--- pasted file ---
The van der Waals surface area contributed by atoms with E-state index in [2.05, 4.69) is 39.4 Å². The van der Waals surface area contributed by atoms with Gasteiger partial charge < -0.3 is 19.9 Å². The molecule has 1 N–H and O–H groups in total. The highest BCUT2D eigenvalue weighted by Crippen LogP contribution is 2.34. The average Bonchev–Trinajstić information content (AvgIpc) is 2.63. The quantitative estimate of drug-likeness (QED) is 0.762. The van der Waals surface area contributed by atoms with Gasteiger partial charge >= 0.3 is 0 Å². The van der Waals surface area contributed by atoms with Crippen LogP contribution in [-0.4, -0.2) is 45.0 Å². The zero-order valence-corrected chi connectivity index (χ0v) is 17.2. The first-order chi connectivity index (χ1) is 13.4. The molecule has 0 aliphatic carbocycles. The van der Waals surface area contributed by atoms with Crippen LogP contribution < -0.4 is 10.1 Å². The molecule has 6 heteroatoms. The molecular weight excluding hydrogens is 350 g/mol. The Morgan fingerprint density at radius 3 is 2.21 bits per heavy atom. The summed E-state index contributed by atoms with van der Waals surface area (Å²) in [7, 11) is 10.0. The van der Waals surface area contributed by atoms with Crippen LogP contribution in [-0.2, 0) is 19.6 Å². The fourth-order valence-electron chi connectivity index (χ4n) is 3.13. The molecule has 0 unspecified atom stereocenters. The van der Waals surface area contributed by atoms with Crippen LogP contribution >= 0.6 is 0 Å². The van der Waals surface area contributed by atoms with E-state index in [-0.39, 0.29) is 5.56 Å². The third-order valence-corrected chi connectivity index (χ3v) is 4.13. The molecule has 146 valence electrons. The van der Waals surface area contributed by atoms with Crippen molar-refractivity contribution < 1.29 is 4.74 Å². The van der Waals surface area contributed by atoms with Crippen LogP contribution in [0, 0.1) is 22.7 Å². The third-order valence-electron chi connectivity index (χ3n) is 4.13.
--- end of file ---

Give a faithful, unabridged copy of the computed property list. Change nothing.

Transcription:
The van der Waals surface area contributed by atoms with E-state index in [2.05, 4.69) is 39.4 Å². The van der Waals surface area contributed by atoms with Gasteiger partial charge < -0.3 is 19.9 Å². The molecule has 1 N–H and O–H groups in total. The highest BCUT2D eigenvalue weighted by Crippen LogP contribution is 2.34. The average Bonchev–Trinajstić information content (AvgIpc) is 2.63. The quantitative estimate of drug-likeness (QED) is 0.762. The van der Waals surface area contributed by atoms with Gasteiger partial charge >= 0.3 is 0 Å². The van der Waals surface area contributed by atoms with Crippen LogP contribution in [-0.4, -0.2) is 45.0 Å². The zero-order valence-corrected chi connectivity index (χ0v) is 17.2. The first-order chi connectivity index (χ1) is 13.4. The molecule has 0 aliphatic carbocycles. The van der Waals surface area contributed by atoms with Crippen LogP contribution < -0.4 is 10.1 Å². The molecule has 6 heteroatoms. The molecular weight excluding hydrogens is 350 g/mol. The Morgan fingerprint density at radius 3 is 2.21 bits per heavy atom. The summed E-state index contributed by atoms with van der Waals surface area (Å²) in [7, 11) is 10.0. The van der Waals surface area contributed by atoms with Crippen LogP contribution in [-0.2, 0) is 19.6 Å². The fourth-order valence-electron chi connectivity index (χ4n) is 3.13. The molecule has 0 unspecified atom stereocenters. The van der Waals surface area contributed by atoms with Crippen LogP contribution >= 0.6 is 0 Å². The van der Waals surface area contributed by atoms with E-state index in [-0.39, 0.29) is 5.56 Å². The third-order valence-corrected chi connectivity index (χ3v) is 4.13. The molecule has 146 valence electrons. The van der Waals surface area contributed by atoms with Crippen molar-refractivity contribution < 1.29 is 4.74 Å². The van der Waals surface area contributed by atoms with Crippen LogP contribution in [0, 0.1) is 22.7 Å². The third-order valence-electron chi connectivity index (χ3n) is 4.13.